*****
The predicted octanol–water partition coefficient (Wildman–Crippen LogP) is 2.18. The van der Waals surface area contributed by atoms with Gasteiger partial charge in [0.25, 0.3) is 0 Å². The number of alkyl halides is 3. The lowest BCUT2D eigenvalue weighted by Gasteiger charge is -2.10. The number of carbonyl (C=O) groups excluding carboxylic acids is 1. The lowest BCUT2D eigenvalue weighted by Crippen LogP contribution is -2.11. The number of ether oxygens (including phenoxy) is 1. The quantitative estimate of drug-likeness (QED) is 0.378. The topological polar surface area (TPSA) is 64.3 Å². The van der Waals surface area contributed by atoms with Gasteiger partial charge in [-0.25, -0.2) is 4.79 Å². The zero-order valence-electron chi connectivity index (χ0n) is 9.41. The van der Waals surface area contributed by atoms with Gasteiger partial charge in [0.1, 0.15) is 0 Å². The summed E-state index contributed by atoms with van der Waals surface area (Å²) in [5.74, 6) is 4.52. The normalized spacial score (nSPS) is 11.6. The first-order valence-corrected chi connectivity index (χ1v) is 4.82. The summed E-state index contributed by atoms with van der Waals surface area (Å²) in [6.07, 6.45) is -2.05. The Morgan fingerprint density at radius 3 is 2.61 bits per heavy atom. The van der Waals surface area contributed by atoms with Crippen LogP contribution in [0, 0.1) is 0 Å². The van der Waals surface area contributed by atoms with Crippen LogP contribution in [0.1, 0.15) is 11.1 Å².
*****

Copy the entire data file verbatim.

The predicted octanol–water partition coefficient (Wildman–Crippen LogP) is 2.18. The van der Waals surface area contributed by atoms with Gasteiger partial charge in [0.25, 0.3) is 0 Å². The number of alkyl halides is 3. The lowest BCUT2D eigenvalue weighted by Gasteiger charge is -2.10. The number of carbonyl (C=O) groups excluding carboxylic acids is 1. The lowest BCUT2D eigenvalue weighted by Crippen LogP contribution is -2.11. The number of ether oxygens (including phenoxy) is 1. The quantitative estimate of drug-likeness (QED) is 0.378. The topological polar surface area (TPSA) is 64.3 Å². The van der Waals surface area contributed by atoms with Gasteiger partial charge in [-0.25, -0.2) is 4.79 Å². The zero-order valence-electron chi connectivity index (χ0n) is 9.41. The van der Waals surface area contributed by atoms with Gasteiger partial charge in [0.1, 0.15) is 0 Å². The summed E-state index contributed by atoms with van der Waals surface area (Å²) in [5.74, 6) is 4.52. The normalized spacial score (nSPS) is 11.6. The first-order valence-corrected chi connectivity index (χ1v) is 4.82. The summed E-state index contributed by atoms with van der Waals surface area (Å²) in [6.07, 6.45) is -2.05. The Morgan fingerprint density at radius 3 is 2.61 bits per heavy atom. The van der Waals surface area contributed by atoms with Crippen LogP contribution in [0, 0.1) is 0 Å². The van der Waals surface area contributed by atoms with Crippen LogP contribution in [0.1, 0.15) is 11.1 Å².